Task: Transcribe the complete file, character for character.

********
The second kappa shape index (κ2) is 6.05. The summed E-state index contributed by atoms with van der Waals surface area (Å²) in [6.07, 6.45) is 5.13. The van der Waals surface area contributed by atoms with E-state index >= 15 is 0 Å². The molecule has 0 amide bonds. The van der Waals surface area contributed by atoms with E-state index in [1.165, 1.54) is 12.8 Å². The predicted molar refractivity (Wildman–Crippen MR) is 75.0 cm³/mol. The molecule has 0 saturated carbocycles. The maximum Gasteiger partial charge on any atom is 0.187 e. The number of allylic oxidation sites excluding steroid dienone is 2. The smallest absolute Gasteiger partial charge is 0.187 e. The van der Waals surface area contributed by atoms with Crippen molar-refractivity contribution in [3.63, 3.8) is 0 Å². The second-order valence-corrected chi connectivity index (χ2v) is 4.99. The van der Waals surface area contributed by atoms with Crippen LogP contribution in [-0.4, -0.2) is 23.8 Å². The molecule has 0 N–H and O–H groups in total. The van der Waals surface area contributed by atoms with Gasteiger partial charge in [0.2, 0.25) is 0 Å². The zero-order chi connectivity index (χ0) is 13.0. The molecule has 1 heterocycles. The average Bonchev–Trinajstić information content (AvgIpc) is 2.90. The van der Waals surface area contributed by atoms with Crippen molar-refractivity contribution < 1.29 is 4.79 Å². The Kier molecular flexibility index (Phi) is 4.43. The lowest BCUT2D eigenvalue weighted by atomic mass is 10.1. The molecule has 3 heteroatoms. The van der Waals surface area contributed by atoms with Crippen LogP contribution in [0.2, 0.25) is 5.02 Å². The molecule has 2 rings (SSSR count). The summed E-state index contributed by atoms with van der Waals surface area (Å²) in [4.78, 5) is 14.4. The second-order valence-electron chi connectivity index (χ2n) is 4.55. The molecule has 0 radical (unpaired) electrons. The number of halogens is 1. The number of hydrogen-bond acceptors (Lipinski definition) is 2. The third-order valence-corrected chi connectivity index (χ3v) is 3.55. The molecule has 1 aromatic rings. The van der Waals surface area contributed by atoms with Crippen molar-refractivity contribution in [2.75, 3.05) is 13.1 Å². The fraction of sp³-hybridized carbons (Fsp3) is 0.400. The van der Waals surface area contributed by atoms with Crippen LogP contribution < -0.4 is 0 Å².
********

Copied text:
The second kappa shape index (κ2) is 6.05. The summed E-state index contributed by atoms with van der Waals surface area (Å²) in [6.07, 6.45) is 5.13. The van der Waals surface area contributed by atoms with E-state index >= 15 is 0 Å². The molecule has 0 amide bonds. The van der Waals surface area contributed by atoms with E-state index in [1.165, 1.54) is 12.8 Å². The predicted molar refractivity (Wildman–Crippen MR) is 75.0 cm³/mol. The molecule has 0 saturated carbocycles. The maximum Gasteiger partial charge on any atom is 0.187 e. The number of allylic oxidation sites excluding steroid dienone is 2. The smallest absolute Gasteiger partial charge is 0.187 e. The van der Waals surface area contributed by atoms with Crippen molar-refractivity contribution in [3.63, 3.8) is 0 Å². The second-order valence-corrected chi connectivity index (χ2v) is 4.99. The van der Waals surface area contributed by atoms with Crippen LogP contribution in [-0.4, -0.2) is 23.8 Å². The molecule has 0 N–H and O–H groups in total. The van der Waals surface area contributed by atoms with Gasteiger partial charge in [0.2, 0.25) is 0 Å². The zero-order chi connectivity index (χ0) is 13.0. The molecule has 1 heterocycles. The average Bonchev–Trinajstić information content (AvgIpc) is 2.90. The van der Waals surface area contributed by atoms with Crippen molar-refractivity contribution < 1.29 is 4.79 Å². The Kier molecular flexibility index (Phi) is 4.43. The lowest BCUT2D eigenvalue weighted by atomic mass is 10.1. The molecule has 3 heteroatoms. The van der Waals surface area contributed by atoms with Crippen LogP contribution in [0.2, 0.25) is 5.02 Å². The molecule has 2 rings (SSSR count). The summed E-state index contributed by atoms with van der Waals surface area (Å²) in [4.78, 5) is 14.4. The second-order valence-electron chi connectivity index (χ2n) is 4.55. The molecule has 0 radical (unpaired) electrons. The number of halogens is 1. The number of hydrogen-bond acceptors (Lipinski definition) is 2. The third-order valence-corrected chi connectivity index (χ3v) is 3.55. The molecule has 1 aromatic rings. The van der Waals surface area contributed by atoms with Crippen molar-refractivity contribution in [2.75, 3.05) is 13.1 Å². The fraction of sp³-hybridized carbons (Fsp3) is 0.400. The van der Waals surface area contributed by atoms with Crippen LogP contribution < -0.4 is 0 Å².